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Conversation Mitigators

jbranchaud profile image Josh Branchaud ・3 min read

Twenty minutes of back and forth on Slack will save you from having a 2-minute in-person conversation.

You've probably heard some version of that. It is kinda meant in jest, but it often reflects the reality of some of our conversations. There is some missing context or miscommunication or distraction that turns what we thought was a simple question into a long, drawn out exchange.

As I alluded to, sometimes we are better off arranging a quick in-person chat to dispel the confusion and get at the core of the question. Really, try this the next time you see a Slack conversation spinning out of control.

An in-person chat isn't always possible, even with tools like Zoom. Sometimes it is not desirable either. So, are there other ways to dispel confusion and preempt the seemingly inevitable back and forth?

There are a number of Conversation Mitigators that can help when async communication is still necessary.

Compose an email

The first conversation mitigator is right in front of your nose. What did we use before Slack, Hipchat, and the rest? Email.

"Writing solidifies, chat dissolves. Substantial decisions start and end with an exchange of complete thoughts, not one-line-at-a-time jousts. If it's important, critical, or fundamental, write it up, don't chat it down."
-Basecamp, How We Communicate

Email does a couple things for you.

First, the act of composing the email forces you to solidify your thoughts in a way that generally doesn't happen when you start typing in the Slack prompt. Even if you don't send the email, you've already clarified your own understanding of the topic at hand. You could go on to paste your email-drafted message into Slack or roll over to that person's desk and you'd already be ahead.

Second, when you follow through on sending that well-thought-out message as an email, you are encouraging others to respond in an equally thoughtful manner. Furthermore, email comes with a reduced sense of urgency than the real-time chat platforms. Many conversation are less urgent than we might want to think they are. When our recipients don't feel rushed to respond, they will ditch some of the bad habits that lead to those hair-pulling miscommunications.

A picture can avoid a thousand words

Whoever you are talking to simply doesn't have the context you have. They aren't looking at the same screen seeing the same thing. So while it might feel obvious to you, your recipients are at best starting with a blank slate. Jump start the conversation with a screenshot that sets the context for your question.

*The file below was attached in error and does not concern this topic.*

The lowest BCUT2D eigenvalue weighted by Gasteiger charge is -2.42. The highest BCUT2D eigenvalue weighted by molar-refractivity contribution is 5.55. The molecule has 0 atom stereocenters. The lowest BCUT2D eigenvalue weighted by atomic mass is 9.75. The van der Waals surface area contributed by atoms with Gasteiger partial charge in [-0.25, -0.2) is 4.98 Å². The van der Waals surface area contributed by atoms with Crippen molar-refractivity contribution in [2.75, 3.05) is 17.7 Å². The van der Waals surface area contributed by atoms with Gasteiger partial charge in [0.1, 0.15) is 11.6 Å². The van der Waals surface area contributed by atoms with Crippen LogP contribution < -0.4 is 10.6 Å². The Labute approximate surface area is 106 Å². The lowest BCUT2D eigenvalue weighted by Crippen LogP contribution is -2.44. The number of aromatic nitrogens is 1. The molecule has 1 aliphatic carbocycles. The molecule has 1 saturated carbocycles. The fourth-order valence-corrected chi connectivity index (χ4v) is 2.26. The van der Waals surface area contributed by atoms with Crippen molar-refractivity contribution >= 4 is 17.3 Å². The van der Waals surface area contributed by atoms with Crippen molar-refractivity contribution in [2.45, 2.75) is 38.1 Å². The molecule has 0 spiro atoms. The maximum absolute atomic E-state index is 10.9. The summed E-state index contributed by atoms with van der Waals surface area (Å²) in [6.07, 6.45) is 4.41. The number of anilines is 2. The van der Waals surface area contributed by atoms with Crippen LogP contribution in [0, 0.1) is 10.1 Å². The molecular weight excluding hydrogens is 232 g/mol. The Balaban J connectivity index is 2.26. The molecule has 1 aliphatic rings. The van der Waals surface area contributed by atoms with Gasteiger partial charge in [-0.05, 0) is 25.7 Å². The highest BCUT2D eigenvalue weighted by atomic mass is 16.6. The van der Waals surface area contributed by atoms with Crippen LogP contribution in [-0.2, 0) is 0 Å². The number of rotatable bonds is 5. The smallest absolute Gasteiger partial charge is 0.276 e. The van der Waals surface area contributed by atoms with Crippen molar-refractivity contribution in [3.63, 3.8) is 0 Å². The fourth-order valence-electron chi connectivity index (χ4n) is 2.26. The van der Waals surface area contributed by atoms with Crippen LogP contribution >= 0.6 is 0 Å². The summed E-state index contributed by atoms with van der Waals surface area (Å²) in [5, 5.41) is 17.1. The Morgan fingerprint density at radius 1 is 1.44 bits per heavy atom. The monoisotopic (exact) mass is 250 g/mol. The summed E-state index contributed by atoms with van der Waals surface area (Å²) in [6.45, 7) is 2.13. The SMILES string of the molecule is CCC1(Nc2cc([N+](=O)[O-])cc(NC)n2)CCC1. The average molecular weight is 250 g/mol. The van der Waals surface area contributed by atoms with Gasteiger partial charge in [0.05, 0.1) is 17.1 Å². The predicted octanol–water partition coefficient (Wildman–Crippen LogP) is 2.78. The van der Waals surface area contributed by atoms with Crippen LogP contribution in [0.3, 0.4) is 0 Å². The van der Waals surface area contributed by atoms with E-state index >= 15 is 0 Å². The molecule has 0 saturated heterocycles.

"A good screenshot can preempt a variety of questions and ultimately cuts down on some of the back and forth."
-Josh Branchaud, 6 Tips for Better Communication with a Client

There are a lot of tools out there that allow you to markup a screenshot with text, boxes, and arrows. I'm on a Mac which comes with the Preview app which has this built-in. Skitch is another popular option.

Show, don't tell

If a still-image screenshot is good, then a moving-picture gif is better. You can convey a lot of information by quickly putting together a gif.
-Josh Branchaud, 6 Tips for Better Communication with a Client

A GIF or a video are both great ways to capture a fuller picture. Rather than trying to describe some series of events in a preamble to your question, hoping your recipients will stick with you the whole way, show them visually. Again, there is so much you can do in terms of context-setting here to avoid a whole path of misunderstanding.

I love making GIFs for this purpose using Gifox for Mac. It is well-worth the $15. For videos, I just use the built-in video capture for my operating system.

Conclusion

Communication is one of the truly hard parts of writing software and building products. Use conversation mitigators like email, screenshots, GIFs, and videos to get your team's communication really flowing.

What are other conversation mitigators that you've found useful?

Discussion

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